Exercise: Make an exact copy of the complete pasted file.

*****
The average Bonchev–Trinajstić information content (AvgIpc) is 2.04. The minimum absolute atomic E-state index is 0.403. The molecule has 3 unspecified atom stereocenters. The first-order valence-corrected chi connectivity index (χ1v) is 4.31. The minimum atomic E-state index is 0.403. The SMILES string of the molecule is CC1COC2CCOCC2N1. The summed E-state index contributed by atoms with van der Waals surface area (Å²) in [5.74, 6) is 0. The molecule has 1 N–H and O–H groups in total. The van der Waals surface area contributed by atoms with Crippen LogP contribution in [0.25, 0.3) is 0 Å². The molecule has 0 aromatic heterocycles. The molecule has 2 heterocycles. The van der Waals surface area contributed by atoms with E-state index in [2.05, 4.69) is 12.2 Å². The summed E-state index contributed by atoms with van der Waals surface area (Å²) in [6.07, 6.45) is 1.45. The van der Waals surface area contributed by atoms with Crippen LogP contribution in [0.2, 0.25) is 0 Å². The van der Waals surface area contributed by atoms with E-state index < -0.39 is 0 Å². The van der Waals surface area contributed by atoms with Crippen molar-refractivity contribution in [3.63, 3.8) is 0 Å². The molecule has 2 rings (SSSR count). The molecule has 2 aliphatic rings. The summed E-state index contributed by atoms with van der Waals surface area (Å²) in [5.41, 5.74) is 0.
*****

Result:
The average Bonchev–Trinajstić information content (AvgIpc) is 2.04. The minimum absolute atomic E-state index is 0.403. The molecule has 3 unspecified atom stereocenters. The first-order valence-corrected chi connectivity index (χ1v) is 4.31. The minimum atomic E-state index is 0.403. The SMILES string of the molecule is CC1COC2CCOCC2N1. The summed E-state index contributed by atoms with van der Waals surface area (Å²) in [5.74, 6) is 0. The molecule has 1 N–H and O–H groups in total. The van der Waals surface area contributed by atoms with Crippen LogP contribution in [0.25, 0.3) is 0 Å². The molecule has 0 aromatic heterocycles. The molecule has 2 heterocycles. The van der Waals surface area contributed by atoms with E-state index in [2.05, 4.69) is 12.2 Å². The summed E-state index contributed by atoms with van der Waals surface area (Å²) in [6.07, 6.45) is 1.45. The van der Waals surface area contributed by atoms with Crippen LogP contribution in [0.2, 0.25) is 0 Å². The van der Waals surface area contributed by atoms with E-state index < -0.39 is 0 Å². The van der Waals surface area contributed by atoms with Crippen molar-refractivity contribution in [3.63, 3.8) is 0 Å². The molecule has 2 rings (SSSR count). The molecule has 2 aliphatic rings. The summed E-state index contributed by atoms with van der Waals surface area (Å²) in [5.41, 5.74) is 0.